Nevertheless, operating such filter-presses is associated with a number of difficulties. In particular heavy cast-iron plates and frames are handled by hand. Besides, cleaning of the frame cavities and replacing of a great number of the filter blankets take too much time.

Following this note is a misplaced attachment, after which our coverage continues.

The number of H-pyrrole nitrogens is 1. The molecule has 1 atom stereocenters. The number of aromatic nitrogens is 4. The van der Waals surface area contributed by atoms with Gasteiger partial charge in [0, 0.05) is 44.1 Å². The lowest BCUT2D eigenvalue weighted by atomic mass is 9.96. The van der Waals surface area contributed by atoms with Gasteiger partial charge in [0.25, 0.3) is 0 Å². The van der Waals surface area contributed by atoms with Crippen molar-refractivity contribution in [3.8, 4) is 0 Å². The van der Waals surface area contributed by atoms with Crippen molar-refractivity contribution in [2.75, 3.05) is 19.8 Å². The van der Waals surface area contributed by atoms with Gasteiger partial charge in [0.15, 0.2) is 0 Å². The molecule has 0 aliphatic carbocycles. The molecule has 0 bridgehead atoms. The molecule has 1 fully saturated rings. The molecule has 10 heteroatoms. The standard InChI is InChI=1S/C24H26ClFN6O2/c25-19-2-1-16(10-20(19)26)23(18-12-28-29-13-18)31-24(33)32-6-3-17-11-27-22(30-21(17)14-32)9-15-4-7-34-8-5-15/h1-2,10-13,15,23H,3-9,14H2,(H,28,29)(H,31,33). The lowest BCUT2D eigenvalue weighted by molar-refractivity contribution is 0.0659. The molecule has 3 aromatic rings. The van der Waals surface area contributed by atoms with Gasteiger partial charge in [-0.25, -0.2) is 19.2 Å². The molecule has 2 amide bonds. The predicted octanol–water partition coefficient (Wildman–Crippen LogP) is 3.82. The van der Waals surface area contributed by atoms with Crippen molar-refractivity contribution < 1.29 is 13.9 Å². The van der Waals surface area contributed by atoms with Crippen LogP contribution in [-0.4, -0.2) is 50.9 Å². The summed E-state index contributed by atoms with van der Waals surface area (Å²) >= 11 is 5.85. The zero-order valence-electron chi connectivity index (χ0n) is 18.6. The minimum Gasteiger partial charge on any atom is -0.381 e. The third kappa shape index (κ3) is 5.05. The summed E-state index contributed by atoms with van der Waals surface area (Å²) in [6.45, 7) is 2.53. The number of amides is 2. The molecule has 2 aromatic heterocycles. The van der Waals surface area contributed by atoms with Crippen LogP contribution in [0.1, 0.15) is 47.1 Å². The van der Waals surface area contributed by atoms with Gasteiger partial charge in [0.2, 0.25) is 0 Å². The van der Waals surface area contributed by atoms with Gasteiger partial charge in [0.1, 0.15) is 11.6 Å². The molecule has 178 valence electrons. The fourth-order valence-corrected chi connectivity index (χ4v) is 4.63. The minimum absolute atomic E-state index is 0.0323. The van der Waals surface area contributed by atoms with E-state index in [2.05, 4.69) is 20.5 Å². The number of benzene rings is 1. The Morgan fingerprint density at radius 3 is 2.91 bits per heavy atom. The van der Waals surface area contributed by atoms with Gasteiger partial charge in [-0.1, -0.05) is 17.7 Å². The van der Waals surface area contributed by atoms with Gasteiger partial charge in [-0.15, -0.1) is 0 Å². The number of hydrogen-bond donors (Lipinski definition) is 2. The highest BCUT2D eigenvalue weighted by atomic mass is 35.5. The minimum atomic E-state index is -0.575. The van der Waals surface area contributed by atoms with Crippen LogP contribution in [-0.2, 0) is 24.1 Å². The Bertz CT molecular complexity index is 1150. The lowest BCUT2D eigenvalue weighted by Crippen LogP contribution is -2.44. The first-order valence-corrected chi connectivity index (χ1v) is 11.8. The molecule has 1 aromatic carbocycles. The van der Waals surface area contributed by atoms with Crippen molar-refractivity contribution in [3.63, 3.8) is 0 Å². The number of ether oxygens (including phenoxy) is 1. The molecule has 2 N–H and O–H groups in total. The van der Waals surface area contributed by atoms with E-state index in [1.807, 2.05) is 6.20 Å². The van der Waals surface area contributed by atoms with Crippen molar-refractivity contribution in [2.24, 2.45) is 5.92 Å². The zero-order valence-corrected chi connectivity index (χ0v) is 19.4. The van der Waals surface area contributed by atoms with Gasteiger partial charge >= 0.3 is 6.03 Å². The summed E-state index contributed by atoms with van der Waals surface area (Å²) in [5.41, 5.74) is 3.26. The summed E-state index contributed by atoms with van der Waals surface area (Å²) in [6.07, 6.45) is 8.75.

There is known a filter-press wherein all these operations are mechanized (ref. Chernobylskiy I. I. i dr. Mashiny i apparaty khimicheskih proizvodstv, "Mashinostroenie," Moskva, 1975, pp. 44-46). This filter-press comprises a framework having vertical guides. Mounted in a horizontal position on the upper ends of the guides is a thrust plate. On the same guides is secured in a horizontal position a movable pressure platen connected with a reciprocating drive. Between the thrust plate and the pressure platen on the vertical guides are also positioned filter plates. These filter plates are mounted horizontally above each other. Each filter plate has side boards and a horizontal partition fixed to the lower butt ends of said side boards, whereas fixed to the upper butt ends of the side boards is a sieve. Thus, said side boards, the horizontal partition and the sieve define an inner space of the filter plate. On the vertical guides between the filter plates are also installed in a horizontal position frames. Between the filter plates and the frames is passed in zigzags an endless filter band. Each loop, of the filter band is passed round the frame and the filter plate located thereabove. The endless filter band is connected with a stepping drive and runs through a cleaning chamber. Communicated with the cavities of the frames is a mash supply collector, whereas connected with the cavities of the filter plates is a wort withdrawal collector. The filter-press also includes a means for delivering and withdrawing sparge water. This means includes a valve box having valves to cut off the mash supply and let the sparge water pass to the frame cavities. The sparge water containing the extract of the molt grain is withdrawn from the filter frame cavities through the wort withdrawal collector. In the upper part of each frame there is located a membrane for pressing the settling.